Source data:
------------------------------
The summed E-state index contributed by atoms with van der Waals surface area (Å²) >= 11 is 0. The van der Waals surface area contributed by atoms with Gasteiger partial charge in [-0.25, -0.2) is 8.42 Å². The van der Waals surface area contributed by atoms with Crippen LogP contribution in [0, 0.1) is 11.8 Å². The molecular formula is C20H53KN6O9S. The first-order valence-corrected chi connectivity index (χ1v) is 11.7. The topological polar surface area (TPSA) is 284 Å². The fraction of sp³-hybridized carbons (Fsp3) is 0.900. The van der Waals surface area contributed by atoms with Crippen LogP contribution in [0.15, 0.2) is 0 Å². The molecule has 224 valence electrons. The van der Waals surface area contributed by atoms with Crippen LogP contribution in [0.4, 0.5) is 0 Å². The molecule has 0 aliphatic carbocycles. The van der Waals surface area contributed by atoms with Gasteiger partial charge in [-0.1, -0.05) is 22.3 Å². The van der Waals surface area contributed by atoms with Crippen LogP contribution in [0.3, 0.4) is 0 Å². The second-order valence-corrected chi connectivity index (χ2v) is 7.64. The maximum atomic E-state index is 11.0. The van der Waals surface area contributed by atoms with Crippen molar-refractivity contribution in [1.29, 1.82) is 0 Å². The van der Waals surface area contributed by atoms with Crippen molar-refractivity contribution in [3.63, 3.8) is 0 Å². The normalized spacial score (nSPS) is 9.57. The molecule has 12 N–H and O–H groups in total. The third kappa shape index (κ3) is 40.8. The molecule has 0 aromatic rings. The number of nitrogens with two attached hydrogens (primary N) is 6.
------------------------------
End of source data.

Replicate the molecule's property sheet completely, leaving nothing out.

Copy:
The summed E-state index contributed by atoms with van der Waals surface area (Å²) >= 11 is 0. The van der Waals surface area contributed by atoms with Gasteiger partial charge in [-0.25, -0.2) is 8.42 Å². The van der Waals surface area contributed by atoms with Crippen LogP contribution in [0, 0.1) is 11.8 Å². The molecular formula is C20H53KN6O9S. The first-order valence-corrected chi connectivity index (χ1v) is 11.7. The topological polar surface area (TPSA) is 284 Å². The fraction of sp³-hybridized carbons (Fsp3) is 0.900. The van der Waals surface area contributed by atoms with Crippen LogP contribution in [0.15, 0.2) is 0 Å². The molecule has 224 valence electrons. The van der Waals surface area contributed by atoms with Crippen LogP contribution in [0.4, 0.5) is 0 Å². The molecule has 0 aliphatic carbocycles. The van der Waals surface area contributed by atoms with Gasteiger partial charge in [-0.1, -0.05) is 22.3 Å². The van der Waals surface area contributed by atoms with Crippen LogP contribution in [0.3, 0.4) is 0 Å². The second-order valence-corrected chi connectivity index (χ2v) is 7.64. The maximum atomic E-state index is 11.0. The van der Waals surface area contributed by atoms with Crippen molar-refractivity contribution in [1.29, 1.82) is 0 Å². The van der Waals surface area contributed by atoms with Crippen molar-refractivity contribution in [3.63, 3.8) is 0 Å². The normalized spacial score (nSPS) is 9.57. The molecule has 12 N–H and O–H groups in total. The third kappa shape index (κ3) is 40.8. The molecule has 0 aromatic rings. The number of nitrogens with two attached hydrogens (primary N) is 6.